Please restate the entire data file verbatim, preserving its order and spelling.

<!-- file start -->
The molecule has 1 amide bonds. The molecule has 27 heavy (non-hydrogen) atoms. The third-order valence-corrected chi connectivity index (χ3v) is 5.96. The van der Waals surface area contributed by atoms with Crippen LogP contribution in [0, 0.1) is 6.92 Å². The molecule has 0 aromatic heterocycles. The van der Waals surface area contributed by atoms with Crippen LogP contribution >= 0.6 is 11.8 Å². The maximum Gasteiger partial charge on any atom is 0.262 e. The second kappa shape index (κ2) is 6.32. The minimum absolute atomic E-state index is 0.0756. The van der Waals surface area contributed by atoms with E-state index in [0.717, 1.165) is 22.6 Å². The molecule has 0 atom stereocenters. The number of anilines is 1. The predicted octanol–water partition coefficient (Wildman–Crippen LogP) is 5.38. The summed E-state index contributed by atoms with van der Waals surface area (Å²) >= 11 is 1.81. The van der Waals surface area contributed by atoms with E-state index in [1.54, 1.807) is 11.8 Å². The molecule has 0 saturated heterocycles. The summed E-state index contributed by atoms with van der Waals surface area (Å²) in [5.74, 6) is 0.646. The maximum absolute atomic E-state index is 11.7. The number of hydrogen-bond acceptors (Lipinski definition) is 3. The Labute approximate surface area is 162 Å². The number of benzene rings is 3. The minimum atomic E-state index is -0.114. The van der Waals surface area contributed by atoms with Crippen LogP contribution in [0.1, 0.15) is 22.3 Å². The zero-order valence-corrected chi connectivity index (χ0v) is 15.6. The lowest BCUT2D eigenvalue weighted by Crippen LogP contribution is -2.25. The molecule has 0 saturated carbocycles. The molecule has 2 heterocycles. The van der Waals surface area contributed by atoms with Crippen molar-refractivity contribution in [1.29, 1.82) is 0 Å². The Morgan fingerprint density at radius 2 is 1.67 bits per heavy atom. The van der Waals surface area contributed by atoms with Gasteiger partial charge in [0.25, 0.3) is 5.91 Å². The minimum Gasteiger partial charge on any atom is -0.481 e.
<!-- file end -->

The molecule has 1 amide bonds. The molecule has 27 heavy (non-hydrogen) atoms. The third-order valence-corrected chi connectivity index (χ3v) is 5.96. The van der Waals surface area contributed by atoms with Crippen LogP contribution in [0, 0.1) is 6.92 Å². The molecule has 0 aromatic heterocycles. The van der Waals surface area contributed by atoms with Crippen LogP contribution >= 0.6 is 11.8 Å². The maximum Gasteiger partial charge on any atom is 0.262 e. The second kappa shape index (κ2) is 6.32. The minimum absolute atomic E-state index is 0.0756. The van der Waals surface area contributed by atoms with E-state index in [0.717, 1.165) is 22.6 Å². The molecule has 0 atom stereocenters. The number of anilines is 1. The predicted octanol–water partition coefficient (Wildman–Crippen LogP) is 5.38. The summed E-state index contributed by atoms with van der Waals surface area (Å²) >= 11 is 1.81. The van der Waals surface area contributed by atoms with E-state index in [1.54, 1.807) is 11.8 Å². The molecule has 0 saturated heterocycles. The summed E-state index contributed by atoms with van der Waals surface area (Å²) in [5.74, 6) is 0.646. The maximum absolute atomic E-state index is 11.7. The number of hydrogen-bond acceptors (Lipinski definition) is 3. The Labute approximate surface area is 162 Å². The number of benzene rings is 3. The minimum atomic E-state index is -0.114. The van der Waals surface area contributed by atoms with Crippen LogP contribution in [0.1, 0.15) is 22.3 Å². The zero-order valence-corrected chi connectivity index (χ0v) is 15.6. The lowest BCUT2D eigenvalue weighted by Crippen LogP contribution is -2.25. The molecule has 0 saturated carbocycles. The molecule has 2 heterocycles. The van der Waals surface area contributed by atoms with Crippen molar-refractivity contribution in [1.29, 1.82) is 0 Å². The Morgan fingerprint density at radius 2 is 1.67 bits per heavy atom. The van der Waals surface area contributed by atoms with Gasteiger partial charge in [0.25, 0.3) is 5.91 Å². The minimum Gasteiger partial charge on any atom is -0.481 e.